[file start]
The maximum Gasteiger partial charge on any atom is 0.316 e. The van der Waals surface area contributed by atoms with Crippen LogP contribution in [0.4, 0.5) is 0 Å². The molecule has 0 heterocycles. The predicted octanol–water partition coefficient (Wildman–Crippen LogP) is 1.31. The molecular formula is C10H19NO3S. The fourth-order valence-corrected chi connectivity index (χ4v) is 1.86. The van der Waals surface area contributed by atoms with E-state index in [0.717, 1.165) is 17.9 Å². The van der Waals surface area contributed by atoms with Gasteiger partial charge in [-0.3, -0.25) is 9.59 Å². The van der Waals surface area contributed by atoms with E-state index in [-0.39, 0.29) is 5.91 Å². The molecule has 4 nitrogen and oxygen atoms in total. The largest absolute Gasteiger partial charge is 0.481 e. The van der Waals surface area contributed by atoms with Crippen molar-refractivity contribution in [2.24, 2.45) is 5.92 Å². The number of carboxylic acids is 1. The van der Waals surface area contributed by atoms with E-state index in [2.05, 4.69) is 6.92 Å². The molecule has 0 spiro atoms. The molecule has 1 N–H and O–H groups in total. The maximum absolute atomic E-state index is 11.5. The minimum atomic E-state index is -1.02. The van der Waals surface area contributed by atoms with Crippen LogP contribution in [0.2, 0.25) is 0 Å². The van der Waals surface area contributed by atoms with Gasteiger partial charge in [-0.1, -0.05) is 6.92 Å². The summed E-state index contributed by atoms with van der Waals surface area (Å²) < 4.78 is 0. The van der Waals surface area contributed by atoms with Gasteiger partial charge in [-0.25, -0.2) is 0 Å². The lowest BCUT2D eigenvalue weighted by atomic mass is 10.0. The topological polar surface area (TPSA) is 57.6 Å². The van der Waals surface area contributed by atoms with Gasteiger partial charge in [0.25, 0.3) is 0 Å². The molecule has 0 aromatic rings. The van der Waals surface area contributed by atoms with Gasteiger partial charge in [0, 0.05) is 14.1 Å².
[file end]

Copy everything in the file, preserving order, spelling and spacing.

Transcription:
The maximum Gasteiger partial charge on any atom is 0.316 e. The van der Waals surface area contributed by atoms with Crippen LogP contribution in [0.4, 0.5) is 0 Å². The molecule has 0 heterocycles. The predicted octanol–water partition coefficient (Wildman–Crippen LogP) is 1.31. The molecular formula is C10H19NO3S. The fourth-order valence-corrected chi connectivity index (χ4v) is 1.86. The van der Waals surface area contributed by atoms with E-state index in [0.717, 1.165) is 17.9 Å². The van der Waals surface area contributed by atoms with Gasteiger partial charge in [-0.3, -0.25) is 9.59 Å². The van der Waals surface area contributed by atoms with E-state index in [-0.39, 0.29) is 5.91 Å². The molecule has 4 nitrogen and oxygen atoms in total. The largest absolute Gasteiger partial charge is 0.481 e. The van der Waals surface area contributed by atoms with Crippen molar-refractivity contribution in [2.24, 2.45) is 5.92 Å². The number of carboxylic acids is 1. The van der Waals surface area contributed by atoms with E-state index in [2.05, 4.69) is 6.92 Å². The molecule has 0 spiro atoms. The molecule has 1 N–H and O–H groups in total. The maximum absolute atomic E-state index is 11.5. The minimum atomic E-state index is -1.02. The van der Waals surface area contributed by atoms with Crippen LogP contribution in [0.2, 0.25) is 0 Å². The van der Waals surface area contributed by atoms with Gasteiger partial charge in [-0.1, -0.05) is 6.92 Å². The summed E-state index contributed by atoms with van der Waals surface area (Å²) < 4.78 is 0. The van der Waals surface area contributed by atoms with Gasteiger partial charge in [-0.25, -0.2) is 0 Å². The lowest BCUT2D eigenvalue weighted by atomic mass is 10.0. The topological polar surface area (TPSA) is 57.6 Å². The van der Waals surface area contributed by atoms with Gasteiger partial charge in [0.25, 0.3) is 0 Å². The molecule has 0 aromatic rings. The van der Waals surface area contributed by atoms with Gasteiger partial charge in [0, 0.05) is 14.1 Å².